In this article:
- What is "fake" meat and what are its benefits?
- The best meat substitute options of 2021
Have you seen "barbeque pulled jackfruit" or "seitan wings" listed on the menu right next to your favorite entree and wondered, "What the heck is this stuff?" It's vegan meat and it's here to stay! The meat substitute market has exploded in recent years and is becoming more accessible both on restaurant menus and the prepared food aisles. According to a report published by Allied Market Research, the global meat substitute market was estimated at $4.51 billion in 2019 and is expected to grow to $8.82 billion by 2027.
Not surprisingly, rates of veganism are at an all-time high globally. In the United States, the country with the highest rates of meat consumption per person globally, veganism and vegetarianism is taking off. According to the ‘Vegetarianism in America’ study published by Vegetarian Times Magazine, there are about 9.7 million people in the US following a vegetarian-based diet. Of this number, about 1 million people, or about 0.5 percent, lead a purely vegan lifestyle. The number of vegans in America went from just 0.4 percent to almost 3.5 percent in a matter of two years. That means no animal product consumption whatsoever.
Allied Market Research attributes this sudden dietary demand to rising rates of obesity, new product development, and rising concerns regarding environmental sustainability and animal welfare. Not only is eating less meat (particularly red meat) and more veggies healthier for people, it also helps to cut down on carbon emissions. A recent study found that "substituting only 10% of daily caloric intake of beef and processed meats for a diverse mix of whole grains, fruits, vegetables, nuts, legumes, and select seafood could reduce, on average, the dietary carbon footprint of a U.S. consumer by one-third and add 48 healthy minutes of life per day.” Additionally, a scientific assessment from 2017 stated that 23% of global warming was due to the farmed meat industry, which uses an abundance of energy and fertilizer, causes deforestation, and releases methane. Even Bill Gates has invested in “faux” meat! Whether the decision to eat fewer meat products is due to health concerns or more of an ethical decision, your options are not limited. In fact, the world of meat substitutes offers nearly as much variety as common meat products do!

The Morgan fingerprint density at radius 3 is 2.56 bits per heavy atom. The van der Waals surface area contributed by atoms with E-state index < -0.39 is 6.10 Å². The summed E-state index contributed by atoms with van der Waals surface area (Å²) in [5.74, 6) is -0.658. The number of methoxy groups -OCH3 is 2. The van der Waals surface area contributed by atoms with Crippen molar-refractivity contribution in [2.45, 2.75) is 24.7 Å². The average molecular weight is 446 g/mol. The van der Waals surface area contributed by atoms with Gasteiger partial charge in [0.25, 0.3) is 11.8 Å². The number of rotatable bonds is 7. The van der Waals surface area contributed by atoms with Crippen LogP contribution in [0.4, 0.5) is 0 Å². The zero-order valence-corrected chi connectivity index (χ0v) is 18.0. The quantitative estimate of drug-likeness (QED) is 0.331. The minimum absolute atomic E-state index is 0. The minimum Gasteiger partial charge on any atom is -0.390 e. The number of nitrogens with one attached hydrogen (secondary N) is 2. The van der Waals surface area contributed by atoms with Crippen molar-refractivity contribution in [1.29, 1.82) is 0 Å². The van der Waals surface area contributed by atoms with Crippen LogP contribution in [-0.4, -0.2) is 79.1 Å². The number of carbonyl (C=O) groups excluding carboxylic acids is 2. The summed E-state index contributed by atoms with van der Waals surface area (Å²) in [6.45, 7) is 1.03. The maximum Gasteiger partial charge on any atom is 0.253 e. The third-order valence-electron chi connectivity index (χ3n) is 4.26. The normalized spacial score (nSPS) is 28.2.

The benefits of eating meat substitutes range from higher fiber, to lower saturated fat, decreased greenhouse gases, and more dietary diversity. However, just as a juicy sausage has more fat and calories than a lean turkey burger, some meat substitutes are healthier than others. Though you can usually find "meatless meatballs" and "Impossible Burgers" in upscale healthy grocery stores (think, Trader Joe's and Whole Foods), their ingredients list isn't quite as simple or easily understood as the other products on the shelves. In order to elevate these products from mushy veggie burger to near-identical meat substitute, they often use chemical compounds such as methylcellulose, soy leghemoglobin, zinc gluconate, and Impossible's plant-based "heme", a molecule from genetically modified yeast that makes meat taste like meat.
Take, for example, the new Impossible Burger served at Burger King, Dunkin’s Beyond Sausage Sandwich, or Starbucks’ Impossible Breakfast Sandwich, all of these sandwiches have roughly the same amount of sodium, fat, and calories as the originals. Now, these sandwiches certainly aren't touted as "health foods.” Instead, they are more of a tasty vegan burger for those who crave their favorite indulgent sandwiches, but don't want to eat meat products. If you are choosing to go meat-free for the sake of the environment rather than health, then these choices are great for you.
If you are looking to adopt a plant-based diet for its health benefits, there are plenty of high-protein plant-based foods that can satiate your cravings.
So which protein source is the best? In terms of protein content, seitan and TVP appear to have the most. In any case, getting a mix of the above proteins will ensure that you're getting all the necessary nutrients, protein, and variety in your diet. It also depends on the type of dish you are making, what fruits and veggies you are serving it with, and your budget. Vegan and vegetarian cookbooks can also help you to make your own healthy "copycat" meats, so you don't have to rely on the Impossible Foods line or risk adding extra sodium and chemicals to your diet. If you're looking to cut meat out of your diet little by little or "cold turkey" so to speak, consider speaking with a registered dietitian to find a plant-based diet plan that works for you!